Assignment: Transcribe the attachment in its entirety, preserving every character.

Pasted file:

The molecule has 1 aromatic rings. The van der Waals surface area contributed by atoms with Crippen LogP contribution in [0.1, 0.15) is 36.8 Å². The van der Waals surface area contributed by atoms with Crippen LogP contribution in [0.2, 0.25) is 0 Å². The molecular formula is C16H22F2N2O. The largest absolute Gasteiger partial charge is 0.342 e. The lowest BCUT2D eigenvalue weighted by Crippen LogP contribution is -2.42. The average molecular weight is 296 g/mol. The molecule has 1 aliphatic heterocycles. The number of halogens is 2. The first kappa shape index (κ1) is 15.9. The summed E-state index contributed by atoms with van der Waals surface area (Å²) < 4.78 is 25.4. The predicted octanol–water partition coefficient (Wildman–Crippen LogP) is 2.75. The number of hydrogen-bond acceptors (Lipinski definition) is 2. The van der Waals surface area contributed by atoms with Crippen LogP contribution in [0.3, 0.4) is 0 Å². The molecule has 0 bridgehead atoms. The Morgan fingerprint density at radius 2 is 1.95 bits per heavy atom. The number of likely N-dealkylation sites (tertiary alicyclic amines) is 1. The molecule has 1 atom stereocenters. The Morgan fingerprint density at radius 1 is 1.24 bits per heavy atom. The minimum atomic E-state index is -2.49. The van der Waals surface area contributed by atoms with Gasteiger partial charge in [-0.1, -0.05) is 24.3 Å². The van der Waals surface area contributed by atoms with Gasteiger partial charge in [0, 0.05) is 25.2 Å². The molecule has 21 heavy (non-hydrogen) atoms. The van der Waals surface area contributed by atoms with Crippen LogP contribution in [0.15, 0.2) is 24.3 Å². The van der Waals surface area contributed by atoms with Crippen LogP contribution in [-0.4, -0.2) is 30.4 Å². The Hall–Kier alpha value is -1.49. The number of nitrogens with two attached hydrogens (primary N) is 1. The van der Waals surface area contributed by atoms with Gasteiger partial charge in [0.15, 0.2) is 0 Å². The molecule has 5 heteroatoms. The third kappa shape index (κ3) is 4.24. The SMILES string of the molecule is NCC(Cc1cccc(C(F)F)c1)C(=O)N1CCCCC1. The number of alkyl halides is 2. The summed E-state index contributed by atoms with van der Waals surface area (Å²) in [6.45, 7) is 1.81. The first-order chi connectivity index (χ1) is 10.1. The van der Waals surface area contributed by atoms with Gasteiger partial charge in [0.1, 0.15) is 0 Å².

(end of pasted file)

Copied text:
The molecule has 1 aromatic rings. The van der Waals surface area contributed by atoms with Crippen LogP contribution in [0.1, 0.15) is 36.8 Å². The van der Waals surface area contributed by atoms with Crippen LogP contribution in [0.2, 0.25) is 0 Å². The molecular formula is C16H22F2N2O. The largest absolute Gasteiger partial charge is 0.342 e. The lowest BCUT2D eigenvalue weighted by Crippen LogP contribution is -2.42. The average molecular weight is 296 g/mol. The molecule has 1 aliphatic heterocycles. The number of halogens is 2. The first kappa shape index (κ1) is 15.9. The summed E-state index contributed by atoms with van der Waals surface area (Å²) < 4.78 is 25.4. The predicted octanol–water partition coefficient (Wildman–Crippen LogP) is 2.75. The number of hydrogen-bond acceptors (Lipinski definition) is 2. The van der Waals surface area contributed by atoms with Crippen LogP contribution in [0.3, 0.4) is 0 Å². The molecule has 0 bridgehead atoms. The Morgan fingerprint density at radius 2 is 1.95 bits per heavy atom. The number of likely N-dealkylation sites (tertiary alicyclic amines) is 1. The molecule has 1 atom stereocenters. The Morgan fingerprint density at radius 1 is 1.24 bits per heavy atom. The minimum atomic E-state index is -2.49. The van der Waals surface area contributed by atoms with Gasteiger partial charge in [-0.1, -0.05) is 24.3 Å². The van der Waals surface area contributed by atoms with Gasteiger partial charge in [0, 0.05) is 25.2 Å². The molecule has 21 heavy (non-hydrogen) atoms. The van der Waals surface area contributed by atoms with Crippen LogP contribution in [0.15, 0.2) is 24.3 Å². The van der Waals surface area contributed by atoms with Crippen LogP contribution in [-0.4, -0.2) is 30.4 Å². The Hall–Kier alpha value is -1.49. The number of nitrogens with two attached hydrogens (primary N) is 1. The van der Waals surface area contributed by atoms with Gasteiger partial charge in [0.15, 0.2) is 0 Å². The molecule has 5 heteroatoms. The third kappa shape index (κ3) is 4.24. The SMILES string of the molecule is NCC(Cc1cccc(C(F)F)c1)C(=O)N1CCCCC1. The number of alkyl halides is 2. The summed E-state index contributed by atoms with van der Waals surface area (Å²) in [6.45, 7) is 1.81. The first-order chi connectivity index (χ1) is 10.1. The van der Waals surface area contributed by atoms with Gasteiger partial charge in [0.1, 0.15) is 0 Å².